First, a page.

The Swing

Jean-Honore Fragonard

1767

Oil on Canvas

Rococo

 

As a progressive painter of the aristocracy, I draw from life and my surroundings of the upper class. For instance, take a look at one of my Rococo era masterpiece. Immediately your eye is caught by the young lady in a spot of light reaching through the leaves. But then you start to wander, picking up on the other details of the painting, from the folds of her dress showing off her stockings, to the men and their varying positions in the scene. Of course the gawking statues and barking dog must symbolize something but overall, the foliage is beautiful.

 

Not as beautiful as the girl though, in her rosey, puffy pink gown, being blown up by the wind. She seems to be showing off to the man in the bushes. That’s when you start to think “huh, why is he in the bushes”, until you see the man in the shadows, being kept in the dark. Yeah that’s right, she’s playing her husband - or the olderman pushing her swing, for a fool. What’s more telling that there’s an affair is that you are not the only viewer, rather the cherub in the upper left corner is telling the dog to hush in the bottom right corner. It’s clear her fidelity is in question as the puppy is figuratively, and literally suggesting.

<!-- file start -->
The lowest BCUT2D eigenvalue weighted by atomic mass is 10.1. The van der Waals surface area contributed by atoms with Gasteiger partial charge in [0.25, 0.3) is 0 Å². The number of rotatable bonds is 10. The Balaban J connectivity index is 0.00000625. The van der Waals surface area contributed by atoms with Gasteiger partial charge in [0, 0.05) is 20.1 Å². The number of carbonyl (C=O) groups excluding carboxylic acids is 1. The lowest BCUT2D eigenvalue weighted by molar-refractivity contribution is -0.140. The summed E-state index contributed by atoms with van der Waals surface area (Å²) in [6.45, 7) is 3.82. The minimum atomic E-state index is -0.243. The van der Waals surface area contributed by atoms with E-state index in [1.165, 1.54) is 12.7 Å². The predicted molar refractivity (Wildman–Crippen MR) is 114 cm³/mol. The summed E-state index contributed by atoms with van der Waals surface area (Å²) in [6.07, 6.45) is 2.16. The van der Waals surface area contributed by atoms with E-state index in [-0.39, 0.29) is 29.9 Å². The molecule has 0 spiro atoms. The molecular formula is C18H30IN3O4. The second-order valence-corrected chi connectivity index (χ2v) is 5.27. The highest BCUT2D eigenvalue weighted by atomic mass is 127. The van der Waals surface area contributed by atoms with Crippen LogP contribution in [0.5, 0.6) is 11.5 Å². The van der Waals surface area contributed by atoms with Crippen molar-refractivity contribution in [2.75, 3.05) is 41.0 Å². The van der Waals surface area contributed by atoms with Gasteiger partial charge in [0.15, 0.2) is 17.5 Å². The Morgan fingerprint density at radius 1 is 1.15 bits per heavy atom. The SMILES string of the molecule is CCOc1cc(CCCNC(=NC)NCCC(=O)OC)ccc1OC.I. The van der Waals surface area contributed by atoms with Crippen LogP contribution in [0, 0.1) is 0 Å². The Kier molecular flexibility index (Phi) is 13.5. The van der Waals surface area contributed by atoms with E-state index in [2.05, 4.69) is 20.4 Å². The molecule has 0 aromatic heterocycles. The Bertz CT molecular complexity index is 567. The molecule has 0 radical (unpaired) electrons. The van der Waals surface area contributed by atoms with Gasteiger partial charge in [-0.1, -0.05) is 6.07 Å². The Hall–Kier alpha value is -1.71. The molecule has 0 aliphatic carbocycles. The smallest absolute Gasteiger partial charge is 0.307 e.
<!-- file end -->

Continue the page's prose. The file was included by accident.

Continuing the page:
Now, I’m not one to kiss and tell, and who doesn’t enjoy a good party. However, I will tell you, the upper class gets down.